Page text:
MEANWHILE, SMART has ordered the engines and cars and works on track upgrades for a rail line to Santa Rosa from San Rafael, a pair of destinations — especially Santa Rosa — where few people will want to go.

LET'S SAY you get on the train from San Rafael where the depot is at least placed near the shops and restaurants of 4th Street. Off you go to the north for a ride through suburban backyards to the train station on the unappealing west side of the Rose City. Where there is nothing other than a Snoopy statue and a coffee shop. You can foot it a quarter mile or so east through a urine-soaked 101 underpass until you arrive at a big brick mall beyond which there is… well, many square miles of architectural desolation all the way to the town of Sonoma.

WITH ANOTHER and more devastating economic “downturn” coming right up, SMART seems not so…

FRANK BARDACKE, a serious book guy, writes:

Here are my ten, leaving out the already listed Moby Dick, Madame Bovary, and Huckleberry Finn. They are in no particular order, except for Number 1 which was my first love.

1. Ring Lardner, You Know Me, Al

2. The Collected Short Stories of Ernest Hemingway

3. Conrad, Lord Jim

4. B. Traven, The Death Ship

5. William Faulkner, As I Lay Dying

6. Leslie Marmom Silko, Ceremony

7. Isaac Deutscher's three volume biography of Trotsky

8. Philip Roth, Operation Shylock

9. Gabriel Garcia Marquez, Chronicle of a Death Foretold

10. Thomas Carlyle, The French Revolution

MORE THAN 1 MILLION AMERICANS are losing their extended federal unemployment benefits. The end of the federal government's “emergency unemployment compensation” means the loss of an average monthly stipend of $1,166 to those many. Some 214,000 Californians will lose their payments, a figure expected to rise to more than a half-million by June, the Labor Department said. In the last 12 months, Californians received $4.5 billion in federal jobless benefits, much of it plowed back into the local economy.

HOME INVASION? 10am is a peculiar time of day to try one, especially with a replica gun, but a Lake County man named Maurice Watts was found dead Christmas morning of at least one handgun wound outside the Upper Lake home of James Michael Jean and his wife Nora Katherine Jean. Watts allegedly tried to rob the couple of cash and 980 pounds of marijuana. Deputies confiscated the cash, the dope, 17 guns and Mr. and Mrs. Jean, placing them under arrest on numerous charges, including, it seems, a strong suspicion they'd murdered Watts. The case remains under investigation.

FLU SEASON is upon us, and this year the doctors say we can again blame it on the pigs or, if you prefer, the swine who last infected us the winter of 2009. The symptoms: fevers, body aches and general lethargy — not much different than what most of us feel anyway, especially the lethargy. Best way to avoid flu, I've found, is to avoid winter crowds and keep huggers at arm's length. (By the way, when did the hugging epidemic set in? I don't remember strangers, or even familiars, embracing me as a form of greeting until when, the early 1980s? I always find it awkward and mildly repellent, frankly, and can honestly say I have never initiated a hug with anybody outside my immediate family, and even with them only the little ones. It seems to have come on suddenly, all this huggsie-wuggsies. To ward off close body contact, I suggest shooting out a pre-emptive handshake.

LAST YEAR I didn't get the flu shot and I didn't get the flu. Years past I got the shot and I got the flu. This year, everyone's on my case because of the grandchildren. “You can croak if you want, but we don't want the kids getting sick.” Off I go to Safeway then, of all places, a place I don't associate with preventive medicine or even a particularly healthy diet, to get my flu shot.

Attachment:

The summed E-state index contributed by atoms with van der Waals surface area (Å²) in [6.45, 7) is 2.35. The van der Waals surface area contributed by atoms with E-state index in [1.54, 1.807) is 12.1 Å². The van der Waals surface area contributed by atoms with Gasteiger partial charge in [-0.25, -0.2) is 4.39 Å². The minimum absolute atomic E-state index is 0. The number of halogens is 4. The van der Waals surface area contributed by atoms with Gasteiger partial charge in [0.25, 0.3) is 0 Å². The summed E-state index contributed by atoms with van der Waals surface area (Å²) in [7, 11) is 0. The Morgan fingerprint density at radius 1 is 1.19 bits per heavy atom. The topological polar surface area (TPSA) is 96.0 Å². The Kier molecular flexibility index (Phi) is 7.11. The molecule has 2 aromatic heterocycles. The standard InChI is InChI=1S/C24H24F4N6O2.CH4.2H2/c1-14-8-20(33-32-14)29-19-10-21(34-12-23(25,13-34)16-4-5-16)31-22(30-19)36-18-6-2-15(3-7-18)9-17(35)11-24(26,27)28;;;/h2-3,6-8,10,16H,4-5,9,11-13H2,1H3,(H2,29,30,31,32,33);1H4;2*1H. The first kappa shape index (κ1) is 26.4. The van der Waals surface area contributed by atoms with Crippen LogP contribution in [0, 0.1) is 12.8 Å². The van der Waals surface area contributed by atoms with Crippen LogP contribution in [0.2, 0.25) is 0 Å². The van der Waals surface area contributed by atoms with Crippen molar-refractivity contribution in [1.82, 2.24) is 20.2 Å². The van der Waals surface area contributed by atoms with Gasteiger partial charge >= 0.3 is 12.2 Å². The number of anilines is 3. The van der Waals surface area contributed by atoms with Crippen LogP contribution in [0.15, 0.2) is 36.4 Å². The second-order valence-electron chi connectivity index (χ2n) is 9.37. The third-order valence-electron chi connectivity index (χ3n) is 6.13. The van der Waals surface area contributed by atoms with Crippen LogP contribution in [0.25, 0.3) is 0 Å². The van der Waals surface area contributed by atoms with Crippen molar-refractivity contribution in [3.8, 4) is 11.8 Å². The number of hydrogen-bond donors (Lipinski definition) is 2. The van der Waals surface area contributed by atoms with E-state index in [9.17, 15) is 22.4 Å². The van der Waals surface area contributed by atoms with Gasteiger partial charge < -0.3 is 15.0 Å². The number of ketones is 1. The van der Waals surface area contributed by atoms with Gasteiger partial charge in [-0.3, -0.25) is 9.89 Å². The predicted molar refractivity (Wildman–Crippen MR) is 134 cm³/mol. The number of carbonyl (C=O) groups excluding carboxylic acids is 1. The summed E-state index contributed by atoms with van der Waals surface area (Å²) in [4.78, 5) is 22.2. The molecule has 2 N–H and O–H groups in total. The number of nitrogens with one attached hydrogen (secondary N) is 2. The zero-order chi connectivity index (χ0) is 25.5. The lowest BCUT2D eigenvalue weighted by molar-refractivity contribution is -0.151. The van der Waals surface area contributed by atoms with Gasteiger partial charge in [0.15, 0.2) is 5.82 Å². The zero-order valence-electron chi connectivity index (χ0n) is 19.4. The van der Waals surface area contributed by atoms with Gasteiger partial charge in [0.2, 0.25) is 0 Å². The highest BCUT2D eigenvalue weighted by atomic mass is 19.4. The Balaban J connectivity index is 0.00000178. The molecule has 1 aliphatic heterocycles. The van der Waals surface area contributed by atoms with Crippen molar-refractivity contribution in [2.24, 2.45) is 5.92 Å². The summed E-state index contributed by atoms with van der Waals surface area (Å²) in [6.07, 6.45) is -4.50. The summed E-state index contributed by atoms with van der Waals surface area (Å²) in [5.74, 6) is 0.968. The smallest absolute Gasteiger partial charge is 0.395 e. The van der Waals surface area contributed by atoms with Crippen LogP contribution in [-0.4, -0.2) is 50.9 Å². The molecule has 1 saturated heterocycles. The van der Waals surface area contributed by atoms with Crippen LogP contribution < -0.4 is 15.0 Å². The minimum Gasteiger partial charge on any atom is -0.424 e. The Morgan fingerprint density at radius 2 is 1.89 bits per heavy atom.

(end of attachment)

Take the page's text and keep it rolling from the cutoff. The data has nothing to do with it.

THE SWINE FLU — known as Type A, subtype H1N1 — has shown up in more than 90% of positive influenza tests so far this season. But the H1N1 strain actually never went all the way away since it popped up in 2009. But this year it's resurfacing as the primary source of flu, at least so far.

WHEN H1N1 — a strain that once mostly affected pigs, thus the informal “swine flu” designation — first began infecting people, public health officials were concerned that it could be much more serious and deadlier than other flu strains. But over time, it's turned out to be about as severe as most other strains.

For most of us, what's the diff? Symptoms vary a little, but if you're reasonably healthy, you'll be fine.

MY GOD, the suburbs! They encircled the city's boundaries like enemy territory and we thought of them as a loss of privacy, a cesspool of conformity and a life of indescribable dreariness in some split-level village where the place name appeared in The New York Times only when some bored housewife blew off her head with a shotgun. — John Cheever

GUN NUT NATION — Adam Lanza as an infant.

AdamLanzaTot

PHILOLOGIST Adam Jacot de Boinod has released his annual list of words creeping into newspapers, broadcasts and on electronic and social media over the past 12 months; they include phubbing, facekini and on the bubble. Here are just some of the dozens of additions to the English language he identified, a legacy for which future generations may or may not be grateful...

Push ring: A ring that a man presents to his partner after she has given birth.

Underbrag: Admitting failings in a way that proves you are confident enough not to care.

Brass ceiling: The difficulty that women face in rising to high positions in the military.

Faitheist: An atheist who is tolerant of religions.

Bankster: A banker whose actions are illegal.

@Pontifex: The Twitter name of Pope Francis.

Prancercise: A form of exercise that mimics horse moves.

Listicle: An article based on a list of points.

Caxirola: Instrument created for the World Cup in Brazil.

Phubbing: The act of snubbing someone in a social setting by looking at your phone instead of paying attention.

Doorer: A person who causes a cyclist to fall by opening a car door.

Boil the ocean: To undertake something over-ambitious.

Buffling: Speaking off-the-point in a business context.

Facekini: A facemask worn on the beach to avoid tanning.

On the bubble: At a point where success or failure will be decided.